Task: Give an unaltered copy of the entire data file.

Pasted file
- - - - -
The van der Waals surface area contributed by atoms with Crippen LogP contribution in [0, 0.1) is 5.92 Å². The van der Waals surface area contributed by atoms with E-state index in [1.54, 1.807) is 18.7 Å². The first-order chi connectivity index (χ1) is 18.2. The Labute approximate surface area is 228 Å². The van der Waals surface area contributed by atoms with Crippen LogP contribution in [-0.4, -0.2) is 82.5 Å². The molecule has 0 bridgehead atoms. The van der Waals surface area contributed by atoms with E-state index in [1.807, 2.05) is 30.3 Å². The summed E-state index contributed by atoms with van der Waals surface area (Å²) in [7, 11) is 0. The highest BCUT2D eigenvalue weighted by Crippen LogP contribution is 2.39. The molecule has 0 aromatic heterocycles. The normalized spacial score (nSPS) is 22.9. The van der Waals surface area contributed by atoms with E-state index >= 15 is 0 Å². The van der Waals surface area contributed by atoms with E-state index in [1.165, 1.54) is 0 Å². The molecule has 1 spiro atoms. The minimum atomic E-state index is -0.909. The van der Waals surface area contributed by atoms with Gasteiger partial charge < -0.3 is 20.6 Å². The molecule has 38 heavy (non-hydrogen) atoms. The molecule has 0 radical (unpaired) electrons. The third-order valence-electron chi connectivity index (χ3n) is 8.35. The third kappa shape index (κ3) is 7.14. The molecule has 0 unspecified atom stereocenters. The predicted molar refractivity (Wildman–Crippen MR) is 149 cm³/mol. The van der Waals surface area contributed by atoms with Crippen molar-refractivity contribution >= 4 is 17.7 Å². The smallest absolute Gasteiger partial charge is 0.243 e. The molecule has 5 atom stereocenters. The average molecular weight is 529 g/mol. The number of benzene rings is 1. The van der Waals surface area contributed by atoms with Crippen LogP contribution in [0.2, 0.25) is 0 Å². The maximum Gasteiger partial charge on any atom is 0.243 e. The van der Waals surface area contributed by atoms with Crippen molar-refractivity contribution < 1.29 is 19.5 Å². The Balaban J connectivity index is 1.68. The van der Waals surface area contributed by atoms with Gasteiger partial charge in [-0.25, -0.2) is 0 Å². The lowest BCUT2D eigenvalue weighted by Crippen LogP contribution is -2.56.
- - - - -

The van der Waals surface area contributed by atoms with Crippen LogP contribution in [0, 0.1) is 5.92 Å². The van der Waals surface area contributed by atoms with E-state index in [1.54, 1.807) is 18.7 Å². The first-order chi connectivity index (χ1) is 18.2. The Labute approximate surface area is 228 Å². The van der Waals surface area contributed by atoms with Crippen LogP contribution in [-0.4, -0.2) is 82.5 Å². The molecule has 0 bridgehead atoms. The van der Waals surface area contributed by atoms with E-state index in [1.807, 2.05) is 30.3 Å². The summed E-state index contributed by atoms with van der Waals surface area (Å²) in [7, 11) is 0. The highest BCUT2D eigenvalue weighted by Crippen LogP contribution is 2.39. The molecule has 0 aromatic heterocycles. The normalized spacial score (nSPS) is 22.9. The van der Waals surface area contributed by atoms with E-state index >= 15 is 0 Å². The van der Waals surface area contributed by atoms with E-state index in [1.165, 1.54) is 0 Å². The molecule has 1 spiro atoms. The minimum atomic E-state index is -0.909. The van der Waals surface area contributed by atoms with Gasteiger partial charge < -0.3 is 20.6 Å². The molecule has 38 heavy (non-hydrogen) atoms. The molecule has 0 radical (unpaired) electrons. The third-order valence-electron chi connectivity index (χ3n) is 8.35. The third kappa shape index (κ3) is 7.14. The molecule has 0 unspecified atom stereocenters. The predicted molar refractivity (Wildman–Crippen MR) is 149 cm³/mol. The van der Waals surface area contributed by atoms with Crippen molar-refractivity contribution >= 4 is 17.7 Å². The smallest absolute Gasteiger partial charge is 0.243 e. The molecule has 5 atom stereocenters. The average molecular weight is 529 g/mol. The number of benzene rings is 1. The van der Waals surface area contributed by atoms with Crippen LogP contribution in [0.2, 0.25) is 0 Å². The maximum Gasteiger partial charge on any atom is 0.243 e. The van der Waals surface area contributed by atoms with Crippen molar-refractivity contribution < 1.29 is 19.5 Å². The Balaban J connectivity index is 1.68. The van der Waals surface area contributed by atoms with Gasteiger partial charge in [-0.25, -0.2) is 0 Å². The lowest BCUT2D eigenvalue weighted by Crippen LogP contribution is -2.56.